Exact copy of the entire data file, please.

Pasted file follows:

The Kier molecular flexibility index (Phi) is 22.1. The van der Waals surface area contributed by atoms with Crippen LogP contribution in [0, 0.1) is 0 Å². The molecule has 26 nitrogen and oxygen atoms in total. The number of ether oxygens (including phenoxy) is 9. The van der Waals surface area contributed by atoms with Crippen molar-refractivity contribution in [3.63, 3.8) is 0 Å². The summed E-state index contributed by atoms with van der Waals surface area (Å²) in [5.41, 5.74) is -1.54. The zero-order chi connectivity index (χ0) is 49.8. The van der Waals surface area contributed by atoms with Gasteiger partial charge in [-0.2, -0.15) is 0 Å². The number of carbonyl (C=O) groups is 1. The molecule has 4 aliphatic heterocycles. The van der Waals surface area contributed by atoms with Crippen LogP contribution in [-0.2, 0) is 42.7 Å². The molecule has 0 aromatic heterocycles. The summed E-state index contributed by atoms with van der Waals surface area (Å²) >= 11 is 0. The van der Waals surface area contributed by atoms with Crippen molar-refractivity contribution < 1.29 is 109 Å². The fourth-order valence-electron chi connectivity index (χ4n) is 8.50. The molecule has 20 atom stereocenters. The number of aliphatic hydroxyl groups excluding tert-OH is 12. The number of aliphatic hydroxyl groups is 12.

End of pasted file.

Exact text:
The Kier molecular flexibility index (Phi) is 22.1. The van der Waals surface area contributed by atoms with Crippen LogP contribution in [0, 0.1) is 0 Å². The molecule has 26 nitrogen and oxygen atoms in total. The number of ether oxygens (including phenoxy) is 9. The van der Waals surface area contributed by atoms with Crippen molar-refractivity contribution in [3.63, 3.8) is 0 Å². The summed E-state index contributed by atoms with van der Waals surface area (Å²) in [5.41, 5.74) is -1.54. The zero-order chi connectivity index (χ0) is 49.8. The van der Waals surface area contributed by atoms with Gasteiger partial charge in [-0.2, -0.15) is 0 Å². The number of carbonyl (C=O) groups is 1. The molecule has 4 aliphatic heterocycles. The van der Waals surface area contributed by atoms with Crippen LogP contribution in [-0.2, 0) is 42.7 Å². The molecule has 0 aromatic heterocycles. The summed E-state index contributed by atoms with van der Waals surface area (Å²) >= 11 is 0. The van der Waals surface area contributed by atoms with Crippen molar-refractivity contribution < 1.29 is 109 Å². The fourth-order valence-electron chi connectivity index (χ4n) is 8.50. The molecule has 20 atom stereocenters. The number of aliphatic hydroxyl groups excluding tert-OH is 12. The number of aliphatic hydroxyl groups is 12.